Finding a Way to Address Mental Health Setbacks

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by Jen Cueva |

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Lately, I’ve realized I’m in a funk and don’t know how long I’ve been going through this season of my life. I feel overwhelmed. But is it connected to my cross-country move last year? Or perhaps I continue to struggle after recovering from COVID-19. 

I love the Southern California weather, and I can be outdoors all year and enjoy nature’s beauty. What’s wrong then, you ask? I don’t know, and that’s OK, too. Sometimes life is overwhelming, and we can’t pinpoint what’s pushing us near the edge. 

I’m the type of person who wants to support others while often hiding my own emotions and feelings. That’s not to say I’m not emotional, but I tend to hold back my feelings for a long time until everything comes gushing out all at once, like a waterfall — minus the serenity. 

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‘Wine Down’ and Join Me in Promoting Self-care

After PHighting for my life with pulmonary hypertension (PH) for more than 17 years, adjusting to new norms, and ultimately redefining myself, I’ll admit that I’m a different person today than I once was. I find that now I can easily grow anxious, overwhelmed, frustrated, and angered. Sometimes this change causes me to hurt the ones I love most. 

I feel a gnawing inside me that I tried to decipher and put aside, but it continued to bother me. It is near my heart, but not like the chest pains, palpitations, and heaviness that PH causes me to experience. This is different, but what the heck is it? 

My entire life, I’ve thought of myself as a genuinely good person who tries to make the best decisions, although at times, as my family will tell you, I’ve fallen short. That’s OK; we all do. I’m human. What we do afterward is what matters most.

But how can we do what’s best when we have no idea what it is? What if the world around us feels like it’s closing in on us every day? 

The other day, I was having difficulty with self-motivation. No matter what I tried to refocus my energy on, I failed. My brain fog and confusion increased, which only set me back more. When my husband, Manny, returned from work, he asked what was wrong. I fell apart, tears streaming down my face. 

The next day, I called my mom in Texas. She was there with other family members celebrating high school and college graduations. When she asked how I was doing, I fell apart again. I told her that I’ve messed up so many times in my life, and I regret things I can’t go back and undo.

She reminded me that we all mess up — it’s part of life. I said I feel like I’m not doing enough, and I don’t feel I’ve accomplished much in almost 50 years. At times, I don’t like the person I’ve become. But why? 

Yes, I’ve changed through the years, but why can’t things be like they were before? What will happen in the future? 

Due to this ongoing struggle, I accepted that I needed more help. My primary care physician suggested I see a psychiatrist, but I didn’t think it was necessary at the time. Nevertheless, I made an appointment. Talk about anxiety!

The psychiatrist told me my anxiety was out of control. Additionally, my brain fog and lack of concentration were lingering after I had COVID-19. But the psychiatrist had a plan. While I wasn’t too keen about it initially, we agreed to start new medications at the lowest doses for a month.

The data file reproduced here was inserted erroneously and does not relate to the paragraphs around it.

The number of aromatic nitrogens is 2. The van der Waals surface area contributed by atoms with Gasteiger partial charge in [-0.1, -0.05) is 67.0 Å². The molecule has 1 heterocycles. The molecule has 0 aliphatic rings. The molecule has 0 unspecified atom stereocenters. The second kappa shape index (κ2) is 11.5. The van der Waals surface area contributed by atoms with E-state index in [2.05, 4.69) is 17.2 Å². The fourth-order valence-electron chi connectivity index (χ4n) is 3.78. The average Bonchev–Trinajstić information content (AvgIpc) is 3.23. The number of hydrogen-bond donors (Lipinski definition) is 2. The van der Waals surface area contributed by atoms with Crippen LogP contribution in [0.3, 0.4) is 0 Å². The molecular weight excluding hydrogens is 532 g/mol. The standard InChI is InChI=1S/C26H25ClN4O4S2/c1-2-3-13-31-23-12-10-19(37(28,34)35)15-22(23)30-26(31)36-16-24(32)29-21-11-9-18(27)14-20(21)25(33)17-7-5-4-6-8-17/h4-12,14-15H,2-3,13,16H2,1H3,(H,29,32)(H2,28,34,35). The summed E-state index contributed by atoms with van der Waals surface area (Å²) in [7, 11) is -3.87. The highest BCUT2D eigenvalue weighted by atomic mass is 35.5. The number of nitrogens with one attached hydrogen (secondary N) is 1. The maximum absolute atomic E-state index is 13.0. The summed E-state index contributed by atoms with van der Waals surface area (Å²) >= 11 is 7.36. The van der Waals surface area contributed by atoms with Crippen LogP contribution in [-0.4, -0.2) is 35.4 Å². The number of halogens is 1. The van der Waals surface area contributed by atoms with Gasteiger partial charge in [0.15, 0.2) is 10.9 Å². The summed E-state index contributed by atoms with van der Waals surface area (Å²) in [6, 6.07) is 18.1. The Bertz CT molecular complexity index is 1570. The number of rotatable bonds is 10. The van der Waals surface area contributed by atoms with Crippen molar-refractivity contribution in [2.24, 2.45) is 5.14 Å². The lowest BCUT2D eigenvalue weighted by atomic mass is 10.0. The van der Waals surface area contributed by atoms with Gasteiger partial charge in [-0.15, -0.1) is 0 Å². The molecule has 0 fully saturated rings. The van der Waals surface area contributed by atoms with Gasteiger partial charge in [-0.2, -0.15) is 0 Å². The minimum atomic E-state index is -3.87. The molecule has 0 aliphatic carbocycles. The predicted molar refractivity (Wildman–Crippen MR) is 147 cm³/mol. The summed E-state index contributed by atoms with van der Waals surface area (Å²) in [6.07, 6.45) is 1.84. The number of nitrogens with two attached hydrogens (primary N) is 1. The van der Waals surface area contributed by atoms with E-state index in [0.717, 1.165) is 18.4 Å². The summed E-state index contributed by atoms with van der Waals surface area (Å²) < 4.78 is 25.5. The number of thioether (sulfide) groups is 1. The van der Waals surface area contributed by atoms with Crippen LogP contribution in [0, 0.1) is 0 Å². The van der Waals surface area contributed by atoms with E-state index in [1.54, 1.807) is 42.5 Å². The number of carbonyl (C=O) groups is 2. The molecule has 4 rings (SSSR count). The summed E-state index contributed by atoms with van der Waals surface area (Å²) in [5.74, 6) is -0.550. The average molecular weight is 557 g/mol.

I owe it to my mental health to give it a try. Plus, I want some of my old self back. Mental health has affected all aspects of my life. But with PH and my other coexisting illnesses, the psychiatrist said, I have more on my plate than I realize. She was attentive and wanted to help me feel my best overall.

So it looks like I have a new player on my medical care team. Taking care of my mental health is critical, and I’m proud of myself for seeking help. Here’s to climbing out of this hole. 

If you are struggling with mental health challenges, the Substance Abuse and Mental Health Services Administration has helpful resources on its website. 

Note: Pulmonary Hypertension News is strictly a news and information website about the disease. It does not provide medical advice, diagnosis, or treatment. This content is not intended to be a substitute for professional medical advice, diagnosis, or treatment. Always seek the advice of your physician or other qualified health provider with any questions you may have regarding a medical condition. Never disregard professional medical advice or delay in seeking it because of something you have read on this website. The opinions expressed in this column are not those of Pulmonary Hypertension News or its parent company, BioNews, and are intended to spark discussion about issues pertaining to pulmonary hypertension.


Cathy Brown avatar

Cathy Brown

Big hug to you, Jen, and I'm glad you're getting help. I've been treated for depression and anxiety most of my life, so I know all about psychiatrists and meds. I hope you start feeling happier soon. You've given so much encouragement to me in just the short time I've been on the forums. You are making such a difference, and I want you to know that.

Jen Cueva avatar

Jen Cueva

Hi Cathy, thanks so much for your kind words of encouragement. You're so thoughtful, and I'm delighted that you find the forums encouraging. Our members, like you, are what makes the forums the best.

I appreciate you reading my column and sharing your experience and support, my PHriend. It's always easier to relate to those who have been there.

Take care of yourself.

- Jen


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